Obsessive Compulsive Disorder, also known as OCD, is a mental health disorder. Though OCD can affect people of all ages, it most commonly begins in adolescence. It is made up of two components: obsession and compulsion. Obsessions are persistent, unwanted thoughts or urges. Most young people with OCD are aware of their obsessions, as they can be irrational, and in some cases, inappropriate. Part of this disorder is that the teen will be unable to control his or her obsessive urges and or thoughts. This, in turn, can create high levels of anxiety for the teenager. The other component, compulsions, are rituals or repeated behaviors that are done to decrease the anxiety that is caused by the obsessive thoughts.
Every teenager is different and will have a somewhat nuanced and unique experience regarding the symptoms of OCD. Some teens will exhibit either obsessions or compulsions, but most frequently a teen will experience a combination. The symptoms experienced are severe enough to cause a significant disruption in a younger person’s life, typically consuming a minimum of one hour per day. This can get in the way of a teen’s normal daily activities, interfering with one’s social life, school, family…etc. As previously indicated, this disorder is split between compulsions and obsessions. Obsessions are typically thoughts, whereas compulsions are most commonly behaviors. Some of the common obsessions that can be exhibited in young people are:
- Doubts (obsessively worrying about whether or not the door was closed properly, bag was fully zipped, faucet was turned off…etc.)
- Contamination (obsession with germs and staying clean)
- Order (obsessively thinking about everything being in an exact order)
- Violence/ Aggression (obsessing about violent impulses and fear of being unable to control one’s urge)
There are various types of compulsive behaviors that can occur in teenagers who have OCD. The following examples include some of the most commonly displayed compulsions in younger people:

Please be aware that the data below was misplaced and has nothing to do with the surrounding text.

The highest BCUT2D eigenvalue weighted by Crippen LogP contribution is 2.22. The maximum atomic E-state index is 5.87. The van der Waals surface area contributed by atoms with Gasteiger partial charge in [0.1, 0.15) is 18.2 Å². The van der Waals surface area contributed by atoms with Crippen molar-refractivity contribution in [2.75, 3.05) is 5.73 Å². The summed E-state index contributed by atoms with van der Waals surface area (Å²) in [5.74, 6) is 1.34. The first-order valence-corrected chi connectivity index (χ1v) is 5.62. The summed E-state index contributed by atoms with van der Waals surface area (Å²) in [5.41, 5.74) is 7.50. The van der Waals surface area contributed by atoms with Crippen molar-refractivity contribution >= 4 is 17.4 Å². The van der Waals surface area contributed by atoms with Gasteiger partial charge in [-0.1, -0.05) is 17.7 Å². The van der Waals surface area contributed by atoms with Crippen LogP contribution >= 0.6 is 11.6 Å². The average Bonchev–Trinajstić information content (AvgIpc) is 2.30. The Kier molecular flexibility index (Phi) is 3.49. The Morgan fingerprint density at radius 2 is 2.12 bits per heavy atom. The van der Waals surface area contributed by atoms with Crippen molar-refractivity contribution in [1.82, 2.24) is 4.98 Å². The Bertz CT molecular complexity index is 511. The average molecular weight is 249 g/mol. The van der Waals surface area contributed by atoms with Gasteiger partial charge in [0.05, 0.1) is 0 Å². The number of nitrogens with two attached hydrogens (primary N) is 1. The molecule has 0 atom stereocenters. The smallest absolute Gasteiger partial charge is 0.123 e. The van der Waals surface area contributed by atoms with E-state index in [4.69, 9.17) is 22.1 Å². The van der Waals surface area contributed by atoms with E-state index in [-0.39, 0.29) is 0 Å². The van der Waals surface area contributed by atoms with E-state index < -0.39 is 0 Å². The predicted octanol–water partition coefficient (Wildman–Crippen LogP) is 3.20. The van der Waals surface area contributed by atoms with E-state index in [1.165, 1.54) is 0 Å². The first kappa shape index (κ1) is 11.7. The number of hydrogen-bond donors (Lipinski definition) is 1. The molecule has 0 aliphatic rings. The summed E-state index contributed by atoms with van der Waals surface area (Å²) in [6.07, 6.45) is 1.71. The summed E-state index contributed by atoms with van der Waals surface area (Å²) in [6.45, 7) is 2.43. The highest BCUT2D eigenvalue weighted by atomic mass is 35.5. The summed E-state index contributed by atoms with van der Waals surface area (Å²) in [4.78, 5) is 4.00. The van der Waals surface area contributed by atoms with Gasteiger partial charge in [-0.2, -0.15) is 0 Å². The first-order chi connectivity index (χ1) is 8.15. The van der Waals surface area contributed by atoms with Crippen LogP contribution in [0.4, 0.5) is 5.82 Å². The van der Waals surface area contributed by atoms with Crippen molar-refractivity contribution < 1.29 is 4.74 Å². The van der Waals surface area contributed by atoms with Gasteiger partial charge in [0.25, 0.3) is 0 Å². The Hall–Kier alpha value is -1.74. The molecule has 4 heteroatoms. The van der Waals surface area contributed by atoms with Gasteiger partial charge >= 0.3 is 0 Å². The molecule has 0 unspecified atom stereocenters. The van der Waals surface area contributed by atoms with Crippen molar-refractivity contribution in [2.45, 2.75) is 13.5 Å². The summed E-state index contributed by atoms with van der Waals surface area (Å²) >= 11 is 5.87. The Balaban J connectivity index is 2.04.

- Counting (constantly counting out loud or in one’s head to reduce anxiety)
- Checking (continuously checking to make sure a task was properly preformed, example: closing the refrigerator door)
- Ordering (always making sure things are in the exact same order)
- Repeating actions (example: repeatedly tapping one’s foot in attempts to avoid acting on one’s inappropriate urges)
- Constantly washing or cleaning (hands, body, items…etc.)
- Constantly seeking reassurance
The above lists are simply examples of what can arise when a teen has OCD. Though some young people may be aware of their OCD, and even know that their obsessions and compulsions are illogical, some adolescents may not. It is highly common for the symptoms of OCD to surface during the adolescent stage of one’s life.
Nowadays there are several ways in which to help treat young people with OCD. Most commonly, OCD is treated with various therapeutic methods, and in some cases medication. Two commonly used therapeutic modalities to treat OCD include cognitive behavioral therapy (CBT) and dialectical behavior therapy (DBT). At Pacific Teen Treatment, we ensure a tailored treatment plan for each of our residents. Should medication be necessary we utilize the leading experts in adolescent psychiatry and collaborate with our resident’s parents both for permission and continued involvement in the treatment process. Additionally, at Pacific Teen Treatment, we place great emphasis on helping to heal the entire teenager. This includes making sure one is properly self-caring through daily exercise and healthy eating habits at our residential program. Furthermore, we encourage our teens to practice various holistic relaxation methods such as yoga and meditation. Addressing one’s entire self is essential when it comes to mental health treatment. Integrating these relaxation tools and other holistic approaches can be very helpful in one’s recovery process from OCD.
Every family in need of mental health treatment must select a program that will best suit the needs for their family. When one member of a family struggles, it impacts everyone in the family unit and in order to maximize the benefits of treatment we work closely with the entire family to ensure that everyone is receiving the support they need through these difficult times. Seeking help is never easy but you are not alone! If you or someone you know is in need of mental health treatment, we strongly encourage you to reach out for help as quickly as possible. It is not uncommon for many mental health difficulties to impact a person’s life, long term. Seeking support at the beginning of one’s journey can put the individual in the best position to learn how to manage themselves in a healthy way so they can go on to live happy and fulfilling lives.
Our admissions team can be reached 24/7 at email@example.com or call: (800) 531-5769
You can learn more about PTT and our approach to adolescent treatment by filling out the form here: